ENTS 264 Ethiopia and Tanzania Program: Agriculture and Rural Livelihoods in Sub-Saharan Africa (not offered in 2015-2016)

ENTS 280 Ethiopia and Tanzania Program: Research Projects on Conservation and Development

ENTS 284 Ethiopia and Tanzania Program: Cultural Studies

POSC 207 Urban Politics in a Global Era (not offered in 2015-2016)

POSC 218 Schools, Scholarship and Policy in the United States (not offered in 2015-2016)

POSC 266 Urban Political Economy

POSC 351 Political Theory of Martin Luther King, Jr. (not offered in 2015-2016)

POSC 366 Urban Political Economy* (not offered in 2015-2016)

PSYC 384 Psychology of Prejudice

SOAN 115 Inequality in American Society (not offered in 2015-2016)

SOAN 139 Society and Social Problems (not offered in 2015-2016)

SOAN 225 Social Movements

SOAN 256 Africa: Representation and Conflict (not offered in 2015-2016)

SOAN 272 Race and Ethnicity in the United States (not offered in 2015-2016)

SOAN 395 Ethnography of Reproduction

Additional Distribution Electives: Arts Practice

DANC 301 Contemporary Styles and Techniques: African Dance

MUSC 183J Ethnic Drumming Instruction (Juried)

MUSC 191 African Karimba Ensemble (not offered in 2015-2016)

MUSC 192 West African Drum Ensemble

MUSC 193 Mbira Ensemble (not offered in 2015-2016)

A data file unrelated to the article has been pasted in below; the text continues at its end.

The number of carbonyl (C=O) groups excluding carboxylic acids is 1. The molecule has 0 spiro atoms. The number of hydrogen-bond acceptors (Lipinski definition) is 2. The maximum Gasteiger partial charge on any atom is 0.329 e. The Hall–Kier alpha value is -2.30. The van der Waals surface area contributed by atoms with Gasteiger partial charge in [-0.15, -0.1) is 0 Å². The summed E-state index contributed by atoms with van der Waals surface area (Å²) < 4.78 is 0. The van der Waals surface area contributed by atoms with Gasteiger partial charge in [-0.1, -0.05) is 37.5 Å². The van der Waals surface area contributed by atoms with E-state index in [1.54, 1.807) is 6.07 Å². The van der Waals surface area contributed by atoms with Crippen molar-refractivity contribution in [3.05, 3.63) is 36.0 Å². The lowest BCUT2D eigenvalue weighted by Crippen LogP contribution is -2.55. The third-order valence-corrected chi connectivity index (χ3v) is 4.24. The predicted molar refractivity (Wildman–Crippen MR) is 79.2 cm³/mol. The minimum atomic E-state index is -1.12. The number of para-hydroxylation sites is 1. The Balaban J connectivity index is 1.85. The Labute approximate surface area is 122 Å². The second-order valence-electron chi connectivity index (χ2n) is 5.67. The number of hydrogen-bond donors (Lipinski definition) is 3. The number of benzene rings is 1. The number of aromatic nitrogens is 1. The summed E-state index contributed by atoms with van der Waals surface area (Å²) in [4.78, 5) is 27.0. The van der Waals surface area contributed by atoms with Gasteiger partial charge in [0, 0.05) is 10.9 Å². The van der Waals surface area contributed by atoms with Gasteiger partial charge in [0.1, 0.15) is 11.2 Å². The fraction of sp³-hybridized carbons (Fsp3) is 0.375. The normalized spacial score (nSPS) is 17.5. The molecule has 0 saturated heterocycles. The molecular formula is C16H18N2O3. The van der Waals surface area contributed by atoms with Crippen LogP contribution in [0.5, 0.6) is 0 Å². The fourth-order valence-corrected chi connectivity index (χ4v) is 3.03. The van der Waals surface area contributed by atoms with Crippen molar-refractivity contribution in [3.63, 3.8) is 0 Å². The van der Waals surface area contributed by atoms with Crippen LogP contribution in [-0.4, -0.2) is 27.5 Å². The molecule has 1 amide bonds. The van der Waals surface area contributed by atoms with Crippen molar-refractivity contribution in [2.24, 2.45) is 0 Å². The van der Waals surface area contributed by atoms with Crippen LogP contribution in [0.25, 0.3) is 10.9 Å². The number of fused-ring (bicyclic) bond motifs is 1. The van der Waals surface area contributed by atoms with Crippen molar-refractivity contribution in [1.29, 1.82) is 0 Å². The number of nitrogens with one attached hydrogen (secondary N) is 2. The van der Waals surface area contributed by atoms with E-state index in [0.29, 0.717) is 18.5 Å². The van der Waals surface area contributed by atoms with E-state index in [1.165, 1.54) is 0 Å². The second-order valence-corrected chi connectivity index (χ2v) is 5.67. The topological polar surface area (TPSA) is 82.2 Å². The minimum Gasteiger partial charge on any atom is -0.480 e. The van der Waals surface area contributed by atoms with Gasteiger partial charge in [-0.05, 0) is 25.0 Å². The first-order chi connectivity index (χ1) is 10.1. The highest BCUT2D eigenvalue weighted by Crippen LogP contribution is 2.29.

MUSC 195 Jubilee Singers

MUSC 199 Fundamentals of African Drumming

MUSC 283J Ethnic Drumming Instruction (Juried)

V. Senior Seminar/Capstone Experience (2 credits)

The capstone experience consists of AFAM 398, a two-credit course in which the student creates a portfolio of their work in African and African American studies and writes a 5-10 page reflective essay tying these papers together. This course gives students an opportunity to seriously reflect about the courses they have taken and the work they have produced within the major, and to draw connections among them. By bringing together African and African American Studies majors and concentrators, this two-credit course facilitates common discussion of the main themes in African and African American Studies and how they are woven through the corpus of each student's underguaduate opus.

VI. Comprehensive Exercise (6 credits): AFAM 400

The comprehensive exercise is a substantial (approximately 34-40 page) research paper on a topic within African, African American, and/or African Diaspora studies, grounded in two complementary disciplines, advised by two faculty members chosen from these two disciplines. The student should have completed a 300-level course in one of these two disciplines. The comps process begins with a proposal in fall term of the senior year, and ends with a final written thesis and oral presentation early in spring term.